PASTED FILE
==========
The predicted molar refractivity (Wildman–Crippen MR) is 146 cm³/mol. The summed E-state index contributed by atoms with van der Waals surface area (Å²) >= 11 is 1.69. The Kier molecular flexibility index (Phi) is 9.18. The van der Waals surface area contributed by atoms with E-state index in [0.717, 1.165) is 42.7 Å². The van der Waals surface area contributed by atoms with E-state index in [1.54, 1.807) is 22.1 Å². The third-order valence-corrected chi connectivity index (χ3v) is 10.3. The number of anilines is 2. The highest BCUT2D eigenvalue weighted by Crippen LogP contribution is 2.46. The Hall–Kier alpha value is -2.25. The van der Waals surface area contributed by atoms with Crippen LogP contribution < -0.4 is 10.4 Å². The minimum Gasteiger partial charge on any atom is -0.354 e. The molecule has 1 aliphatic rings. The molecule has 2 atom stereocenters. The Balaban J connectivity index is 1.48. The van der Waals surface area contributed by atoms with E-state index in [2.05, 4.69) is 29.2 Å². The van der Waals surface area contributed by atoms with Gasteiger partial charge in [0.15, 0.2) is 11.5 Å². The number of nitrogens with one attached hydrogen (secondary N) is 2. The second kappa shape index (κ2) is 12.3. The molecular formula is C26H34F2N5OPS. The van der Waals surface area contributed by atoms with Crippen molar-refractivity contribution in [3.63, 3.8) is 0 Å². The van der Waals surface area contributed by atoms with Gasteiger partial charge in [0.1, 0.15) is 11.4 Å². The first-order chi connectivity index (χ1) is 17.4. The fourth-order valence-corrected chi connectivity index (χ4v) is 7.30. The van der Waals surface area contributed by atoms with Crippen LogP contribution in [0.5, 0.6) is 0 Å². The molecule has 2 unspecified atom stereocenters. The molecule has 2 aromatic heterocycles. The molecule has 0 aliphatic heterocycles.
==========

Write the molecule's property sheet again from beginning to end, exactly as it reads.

The predicted molar refractivity (Wildman–Crippen MR) is 146 cm³/mol. The summed E-state index contributed by atoms with van der Waals surface area (Å²) >= 11 is 1.69. The Kier molecular flexibility index (Phi) is 9.18. The van der Waals surface area contributed by atoms with E-state index in [0.717, 1.165) is 42.7 Å². The van der Waals surface area contributed by atoms with E-state index in [1.54, 1.807) is 22.1 Å². The third-order valence-corrected chi connectivity index (χ3v) is 10.3. The number of anilines is 2. The highest BCUT2D eigenvalue weighted by Crippen LogP contribution is 2.46. The Hall–Kier alpha value is -2.25. The van der Waals surface area contributed by atoms with Crippen LogP contribution < -0.4 is 10.4 Å². The minimum Gasteiger partial charge on any atom is -0.354 e. The molecule has 1 aliphatic rings. The molecule has 2 atom stereocenters. The Balaban J connectivity index is 1.48. The van der Waals surface area contributed by atoms with E-state index in [2.05, 4.69) is 29.2 Å². The van der Waals surface area contributed by atoms with Gasteiger partial charge in [0.15, 0.2) is 11.5 Å². The number of nitrogens with one attached hydrogen (secondary N) is 2. The second kappa shape index (κ2) is 12.3. The molecular formula is C26H34F2N5OPS. The van der Waals surface area contributed by atoms with Crippen molar-refractivity contribution in [3.63, 3.8) is 0 Å². The van der Waals surface area contributed by atoms with Gasteiger partial charge in [0.1, 0.15) is 11.4 Å². The first-order chi connectivity index (χ1) is 17.4. The fourth-order valence-corrected chi connectivity index (χ4v) is 7.30. The van der Waals surface area contributed by atoms with Crippen LogP contribution in [0.5, 0.6) is 0 Å². The molecule has 2 unspecified atom stereocenters. The molecule has 2 aromatic heterocycles. The molecule has 0 aliphatic heterocycles.